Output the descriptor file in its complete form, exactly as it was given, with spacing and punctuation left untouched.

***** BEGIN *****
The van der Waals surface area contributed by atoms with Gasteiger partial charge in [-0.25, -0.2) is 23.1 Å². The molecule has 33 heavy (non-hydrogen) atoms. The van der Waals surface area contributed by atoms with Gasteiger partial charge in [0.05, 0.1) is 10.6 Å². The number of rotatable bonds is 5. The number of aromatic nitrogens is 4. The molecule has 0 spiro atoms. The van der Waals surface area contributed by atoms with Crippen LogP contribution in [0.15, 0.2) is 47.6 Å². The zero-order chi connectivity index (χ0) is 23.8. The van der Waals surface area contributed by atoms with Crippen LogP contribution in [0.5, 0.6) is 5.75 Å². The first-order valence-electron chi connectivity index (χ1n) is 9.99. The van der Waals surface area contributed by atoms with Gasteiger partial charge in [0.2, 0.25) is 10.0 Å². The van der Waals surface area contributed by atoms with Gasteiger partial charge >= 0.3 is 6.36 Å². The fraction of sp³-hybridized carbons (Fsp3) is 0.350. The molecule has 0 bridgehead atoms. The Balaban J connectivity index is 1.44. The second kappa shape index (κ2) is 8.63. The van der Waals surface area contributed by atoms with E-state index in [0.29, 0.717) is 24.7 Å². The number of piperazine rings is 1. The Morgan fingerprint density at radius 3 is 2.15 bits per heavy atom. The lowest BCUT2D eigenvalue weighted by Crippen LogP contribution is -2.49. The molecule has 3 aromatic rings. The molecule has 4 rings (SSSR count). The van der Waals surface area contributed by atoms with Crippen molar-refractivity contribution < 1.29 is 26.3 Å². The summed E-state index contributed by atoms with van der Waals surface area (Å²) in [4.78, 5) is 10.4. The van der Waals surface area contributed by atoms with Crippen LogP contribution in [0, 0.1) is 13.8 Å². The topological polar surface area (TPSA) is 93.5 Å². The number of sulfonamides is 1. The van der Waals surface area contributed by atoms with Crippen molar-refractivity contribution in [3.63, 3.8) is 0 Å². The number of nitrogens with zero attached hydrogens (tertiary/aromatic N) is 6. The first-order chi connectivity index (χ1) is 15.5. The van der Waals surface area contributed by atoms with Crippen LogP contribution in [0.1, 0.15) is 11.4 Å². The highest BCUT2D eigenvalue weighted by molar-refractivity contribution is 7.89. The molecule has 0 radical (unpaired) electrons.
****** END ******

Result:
The van der Waals surface area contributed by atoms with Gasteiger partial charge in [-0.25, -0.2) is 23.1 Å². The molecule has 33 heavy (non-hydrogen) atoms. The van der Waals surface area contributed by atoms with Gasteiger partial charge in [0.05, 0.1) is 10.6 Å². The number of rotatable bonds is 5. The number of aromatic nitrogens is 4. The molecule has 0 spiro atoms. The van der Waals surface area contributed by atoms with Crippen LogP contribution in [0.15, 0.2) is 47.6 Å². The zero-order chi connectivity index (χ0) is 23.8. The van der Waals surface area contributed by atoms with Crippen LogP contribution in [0.5, 0.6) is 5.75 Å². The first-order valence-electron chi connectivity index (χ1n) is 9.99. The van der Waals surface area contributed by atoms with Gasteiger partial charge in [0.2, 0.25) is 10.0 Å². The van der Waals surface area contributed by atoms with Gasteiger partial charge >= 0.3 is 6.36 Å². The fraction of sp³-hybridized carbons (Fsp3) is 0.350. The molecule has 0 bridgehead atoms. The Balaban J connectivity index is 1.44. The second kappa shape index (κ2) is 8.63. The van der Waals surface area contributed by atoms with E-state index in [0.29, 0.717) is 24.7 Å². The number of piperazine rings is 1. The Morgan fingerprint density at radius 3 is 2.15 bits per heavy atom. The lowest BCUT2D eigenvalue weighted by Crippen LogP contribution is -2.49. The molecule has 3 aromatic rings. The molecule has 4 rings (SSSR count). The van der Waals surface area contributed by atoms with Crippen molar-refractivity contribution < 1.29 is 26.3 Å². The summed E-state index contributed by atoms with van der Waals surface area (Å²) in [4.78, 5) is 10.4. The van der Waals surface area contributed by atoms with Crippen LogP contribution in [0, 0.1) is 13.8 Å². The topological polar surface area (TPSA) is 93.5 Å². The number of sulfonamides is 1. The van der Waals surface area contributed by atoms with Crippen molar-refractivity contribution in [3.63, 3.8) is 0 Å². The number of nitrogens with zero attached hydrogens (tertiary/aromatic N) is 6. The first-order chi connectivity index (χ1) is 15.5. The van der Waals surface area contributed by atoms with Crippen LogP contribution in [0.1, 0.15) is 11.4 Å². The highest BCUT2D eigenvalue weighted by molar-refractivity contribution is 7.89. The molecule has 0 radical (unpaired) electrons.